Data centers rely on a "full power" state.

Data centers rely on a “full power” state.

The South is on the cusp of a data-driven revolution driven in large part by access to clean, reliable and renewable energy sources. Four data centers, one in central Otago and three in Southland, are in various stages of development. Who is behind them and what are they? Jared Morgan reports.

The emergence of data centers.

They can use enough electricity to power Dunedin.

The largest of them will use 150 megavolts – this is enough to supply 120 thousand households with their electricity needs. Whether you are for or against bringing them to New Zealand, or don’t really have an opinion, most agree there is plenty of juice to supply just one concentrate.

To find a power source that can provide this kind of electricity, companies, both domestic and international, are looking to the south.

The reason they search there is simple.

The South Island may have excess capacity from New Zealand aluminum smelters (NZAS).

It’s still a case: Will NZAS’s massive Tiwai Point aluminum smelter remain open after 2024 or not? NZAS is a joint venture between the world’s largest and second largest metals and mining company Rio Tinto Group and Sumitomo Corporation, a Japanese company “Sogo Shusha” (general trading company), and is scheduled to close in 2024.

In February, Rio Tinto indicated that the smelter could continue operating beyond the previously indicated closing date apart from higher aluminum prices.

That leaves its owner, state-owned Meridian Energy, looking for business elsewhere.

Meridian is not alone – other power generators are eyeing this market.

Regardless of Tiwai Point’s future, those behind the development of data centers are moving forward.

Among the four, there are two cryptocurrency mining plans.

Cryptocurrency-focused data centers are not without critics, who see volatile prices of virtual currencies and the high energy consumption of mining activities as reasons for concern.

It is simply the need for energy – in the form of electricity – which is the reason and the driver for the South being an attractive proposition for such projects.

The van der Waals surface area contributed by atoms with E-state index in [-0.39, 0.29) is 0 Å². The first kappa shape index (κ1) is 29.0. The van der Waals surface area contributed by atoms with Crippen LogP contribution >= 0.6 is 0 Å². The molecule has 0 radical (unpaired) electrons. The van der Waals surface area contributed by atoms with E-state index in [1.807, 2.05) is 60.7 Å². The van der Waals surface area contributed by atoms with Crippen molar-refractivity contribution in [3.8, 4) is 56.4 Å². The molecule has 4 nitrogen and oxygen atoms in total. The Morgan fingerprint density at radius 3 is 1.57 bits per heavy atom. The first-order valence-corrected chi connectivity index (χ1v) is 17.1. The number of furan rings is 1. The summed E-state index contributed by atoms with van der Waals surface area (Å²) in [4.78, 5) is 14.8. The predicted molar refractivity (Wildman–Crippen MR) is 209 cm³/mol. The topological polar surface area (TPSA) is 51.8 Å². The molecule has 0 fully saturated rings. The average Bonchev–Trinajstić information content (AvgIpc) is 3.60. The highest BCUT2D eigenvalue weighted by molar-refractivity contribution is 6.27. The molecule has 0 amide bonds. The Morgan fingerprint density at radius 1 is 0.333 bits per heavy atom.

data network

DataGrid was one of the first companies to rise to the plate, announcing plans to build a large-scale data center in North Makarewa near Invercargill in December 2020.

The construction carries an estimated price tag of $2 billion.

DataGrid was founded by Remi Galasso of Hawaiki Cable and Malcolm Dick, founder of CallPlus Ltd. Both have working pedigree.

Hawaiki Cable is a 15,000 km telecommunications cable that connects 356 million consumers in Australia, New Zealand, American Samoa, Hawaii and the continental United States while CallPlus was a telecommunications company providing telephone, calling, internet, mobile and advanced calling services to New Zealand businesses.

As DataGrid, the company has purchased a 43-hectare site in North Makariwa with a view to building up to 10 units of 6,500 sq m each (which will house the data center’s key components – IT infrastructure) and consuming approximately 150 MW – all from the Manaburi plant.

Mr Gallasso said he hoped to secure resource approval from Southland County Council to proceed with construction in the second half of this year.

T4 . group

The newly formed Kiwi Group T4 Group is also eyeing the strength of Manaburi, which has plans to set up a massive $50 million hub in Southland, the exact location of which has not been disclosed.

Founded in 2021, the company has a vision to provide regional New Zealand with “access to aggregation data centers and reliable, secure, green and economical data network solutions”.

However, the company also plans to get electricity from the Monway hydropower plant, owned by Pioneer Energy.

Using power from both terminals, the company will provide a Tier 4 data center, the first of its kind in New Zealand, that will have 100% effective uptime, in addition to existing Tier 2 and Tier 3 operations located in the North Island, which are not operating all the time.

T4 Group Director David Simpson says the Level 4 center’s design will increase the flow of cool natural air to dramatically reduce reliance on powered cooling systems, while the warm air will be extracted and used by a large local company.

Besides its use of hydro power, it will also be the first carbon-neutral data center in the country.

“T4 Group does not wash its operations. Currently, data centers in New Zealand rely heavily on coal as a secondary source of energy, which companies compensate by buying carbon credits,” said Mr. Simpson.

In another commitment to the South, T4 Group will be headquartered in Southland.